Cash assistance: a vital lifeline for families affected by drought in Kenya

With payments made primarily through mobile payment services, families can buy food, medicine, and groceries, and thus survive the drought.

© Eunice Murathe

Seventy-three dollars a month. This modest amount of humanitarian aid from DanChurchAid enables more than 1400 drought-affected families in the Northern region of Kenya to get food and other necessities.

Multi-Purpose Cash Assistance (MPCA) has been identified as the preferred means of delivering life-saving assistance, given that they are direct and rapid, whilst allowing households to address their priority needs

Each family knows its own needs and cash assistance lets the family choose the best way to fulfil them, helping them not only survive but thrive.

With payments made primarily through mobile payment services, families can buy food, medicine, and groceries, and thus survive the drought.

© Eunice Murathe
I lost all my goats. Now I have nothing.
Ekai Lucas

We are hoping the rain comes – Ekai Lucas

Before the drought, life was good for Ekai Lucas and his family. He had many livestock – goats. But then the rains failed, blistering sun persisted and pastures dried; killing animals and everything changed.

“I was a herder and had 20 goats which provided food and an income. The lack of water and pastures killed 15 of them. Then a few months ago, it rained for two days and the sudden change in weather killed the remaining five leaving me with no income and food,” he says.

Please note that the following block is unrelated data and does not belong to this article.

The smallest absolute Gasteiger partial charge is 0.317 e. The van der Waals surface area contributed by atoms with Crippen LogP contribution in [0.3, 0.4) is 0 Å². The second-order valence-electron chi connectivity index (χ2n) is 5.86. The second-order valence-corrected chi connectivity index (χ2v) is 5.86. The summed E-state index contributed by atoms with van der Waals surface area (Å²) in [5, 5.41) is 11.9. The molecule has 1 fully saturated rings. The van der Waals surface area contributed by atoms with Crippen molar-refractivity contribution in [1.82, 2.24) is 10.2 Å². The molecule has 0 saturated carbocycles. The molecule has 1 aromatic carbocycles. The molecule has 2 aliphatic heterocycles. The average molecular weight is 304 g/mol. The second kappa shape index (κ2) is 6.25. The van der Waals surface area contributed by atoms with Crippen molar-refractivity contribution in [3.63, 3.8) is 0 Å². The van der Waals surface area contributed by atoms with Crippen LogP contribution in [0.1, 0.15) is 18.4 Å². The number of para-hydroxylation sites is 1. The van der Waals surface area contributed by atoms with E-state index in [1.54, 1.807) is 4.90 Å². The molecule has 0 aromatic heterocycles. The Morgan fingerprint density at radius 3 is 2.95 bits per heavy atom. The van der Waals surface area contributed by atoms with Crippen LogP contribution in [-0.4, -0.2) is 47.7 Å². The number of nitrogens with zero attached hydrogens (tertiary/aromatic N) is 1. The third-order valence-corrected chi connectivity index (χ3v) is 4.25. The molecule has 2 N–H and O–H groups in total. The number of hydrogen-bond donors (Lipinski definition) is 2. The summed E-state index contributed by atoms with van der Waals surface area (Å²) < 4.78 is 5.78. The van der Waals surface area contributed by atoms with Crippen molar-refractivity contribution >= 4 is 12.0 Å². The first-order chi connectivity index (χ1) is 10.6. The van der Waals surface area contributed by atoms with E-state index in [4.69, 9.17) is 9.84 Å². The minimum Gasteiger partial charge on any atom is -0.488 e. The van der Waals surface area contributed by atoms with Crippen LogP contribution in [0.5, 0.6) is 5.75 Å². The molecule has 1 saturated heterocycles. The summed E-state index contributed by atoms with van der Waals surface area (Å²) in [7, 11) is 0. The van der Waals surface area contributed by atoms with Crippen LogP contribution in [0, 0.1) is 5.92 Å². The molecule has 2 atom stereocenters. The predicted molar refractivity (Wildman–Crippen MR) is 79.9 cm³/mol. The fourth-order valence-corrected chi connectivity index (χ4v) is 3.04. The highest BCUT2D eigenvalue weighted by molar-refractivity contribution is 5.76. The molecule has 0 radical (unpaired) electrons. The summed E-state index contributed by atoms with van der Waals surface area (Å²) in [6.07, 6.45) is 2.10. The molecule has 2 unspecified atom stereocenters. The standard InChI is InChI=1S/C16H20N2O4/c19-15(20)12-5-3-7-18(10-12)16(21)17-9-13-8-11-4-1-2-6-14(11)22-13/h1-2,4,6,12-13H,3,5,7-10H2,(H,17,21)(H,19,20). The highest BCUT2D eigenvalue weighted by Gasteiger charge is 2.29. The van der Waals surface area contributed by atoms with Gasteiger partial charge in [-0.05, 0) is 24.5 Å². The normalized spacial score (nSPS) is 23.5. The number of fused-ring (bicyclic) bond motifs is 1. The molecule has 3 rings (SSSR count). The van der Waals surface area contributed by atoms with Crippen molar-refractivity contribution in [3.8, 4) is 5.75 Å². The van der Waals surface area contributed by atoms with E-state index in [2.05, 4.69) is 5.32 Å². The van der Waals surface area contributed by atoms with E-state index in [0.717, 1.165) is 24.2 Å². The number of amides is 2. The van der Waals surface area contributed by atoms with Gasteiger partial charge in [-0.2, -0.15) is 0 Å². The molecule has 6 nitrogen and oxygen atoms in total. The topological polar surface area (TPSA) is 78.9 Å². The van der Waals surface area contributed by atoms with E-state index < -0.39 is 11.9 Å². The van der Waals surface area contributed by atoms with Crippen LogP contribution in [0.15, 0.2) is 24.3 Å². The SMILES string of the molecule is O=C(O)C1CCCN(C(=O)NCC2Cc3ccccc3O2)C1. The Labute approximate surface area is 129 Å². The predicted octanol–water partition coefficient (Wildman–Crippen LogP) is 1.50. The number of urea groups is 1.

The cash assistance allowed me to buy what we needed most – food. We have food in the house to cater for a few weeks. It will take time before I recover. We are hoping our situation improves, and that the rains come because the drought is a big problem here.
Ekai Lucas

Lucas has a family of five children – a couple of foster children, and grandchildren, all who relied on goat milk and food bought from the proceeds of goat trading. When he lost his goats, he often had to send his children to bed without food.

Lucas received cash through his mobile phone for three months. It significantly improved the living conditions for him and his family, but they are not yet completely out of the woods.

Drought-affected families like Lucas’, who lost all their livestock during the drought, will take some time to recover and get back on their feet again.

© Eunice Murathe

Life is so hard here – Akiru Naupala

Akiru Naupala, lives with her five children after her husband died a year ago.

She cradles her breastfeeding infant in her arms. She is distressed and her children are hungry. You can tell from their appearance.

Before the cash transfer, she was unable to feed her children and herself. They were malnourished.

“We lived with the little we got from our neighbours or anywhere that we used to cook and – sustain our lives. One of my children was admitted in hospital due to malnutrition. Life is so hard here,” she says

When they lacked food, they’d sometimes eat wild fruits to survive.

Without the cash, my children and I could have died
Akiru Naupala

She tells us, “Most of the times we would sleep without food.”

With the cash, the family bought food. Akiru expressed gratitude to God, SAPCONE and DCA for the life-saving assistance.

The cash assistance is a lifeline that enables families to meet their basic needs with dignity and flexibility.

Child malnutrition rates are soaring, and hunger will worsen with further poor rains predicted, a worrying concern for vulnerable households like Lucas’ and Akiru’s.

© Eunice Murathe

“Assisting Vulnerable People Affected by Drought in Turkana County”

Thanks to the Danish Ministry of Foreign Affairs, DCA is supporting Turkana People – SAPCONE and the ASAL Humanitarian Network (AHN) – Arid Lands Development Focus (ALDEF) to provide multipurpose cash assistance and group cash using the Survivor & Community-Led Response (SCLR) approach in Turkana County.

Read more about the project
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